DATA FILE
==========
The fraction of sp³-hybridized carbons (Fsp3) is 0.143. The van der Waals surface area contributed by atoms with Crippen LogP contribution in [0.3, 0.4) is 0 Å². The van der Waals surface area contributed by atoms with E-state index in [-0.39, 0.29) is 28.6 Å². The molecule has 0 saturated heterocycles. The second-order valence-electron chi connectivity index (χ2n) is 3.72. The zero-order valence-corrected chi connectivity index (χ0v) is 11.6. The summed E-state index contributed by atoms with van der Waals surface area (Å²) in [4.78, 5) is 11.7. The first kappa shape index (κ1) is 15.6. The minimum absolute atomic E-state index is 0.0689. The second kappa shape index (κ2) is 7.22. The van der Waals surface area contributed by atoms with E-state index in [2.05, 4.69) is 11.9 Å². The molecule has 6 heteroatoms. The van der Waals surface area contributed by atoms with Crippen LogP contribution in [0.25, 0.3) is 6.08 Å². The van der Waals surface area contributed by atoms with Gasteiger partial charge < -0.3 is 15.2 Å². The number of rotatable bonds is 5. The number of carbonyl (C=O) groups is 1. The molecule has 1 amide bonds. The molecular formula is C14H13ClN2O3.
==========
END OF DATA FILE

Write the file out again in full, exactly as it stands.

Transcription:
The fraction of sp³-hybridized carbons (Fsp3) is 0.143. The van der Waals surface area contributed by atoms with Crippen LogP contribution in [0.3, 0.4) is 0 Å². The van der Waals surface area contributed by atoms with E-state index in [-0.39, 0.29) is 28.6 Å². The molecule has 0 saturated heterocycles. The second-order valence-electron chi connectivity index (χ2n) is 3.72. The zero-order valence-corrected chi connectivity index (χ0v) is 11.6. The summed E-state index contributed by atoms with van der Waals surface area (Å²) in [4.78, 5) is 11.7. The first kappa shape index (κ1) is 15.6. The minimum absolute atomic E-state index is 0.0689. The second kappa shape index (κ2) is 7.22. The van der Waals surface area contributed by atoms with E-state index in [2.05, 4.69) is 11.9 Å². The molecule has 6 heteroatoms. The van der Waals surface area contributed by atoms with Crippen LogP contribution in [0.25, 0.3) is 6.08 Å². The van der Waals surface area contributed by atoms with Gasteiger partial charge < -0.3 is 15.2 Å². The number of rotatable bonds is 5. The number of carbonyl (C=O) groups is 1. The molecule has 1 amide bonds. The molecular formula is C14H13ClN2O3.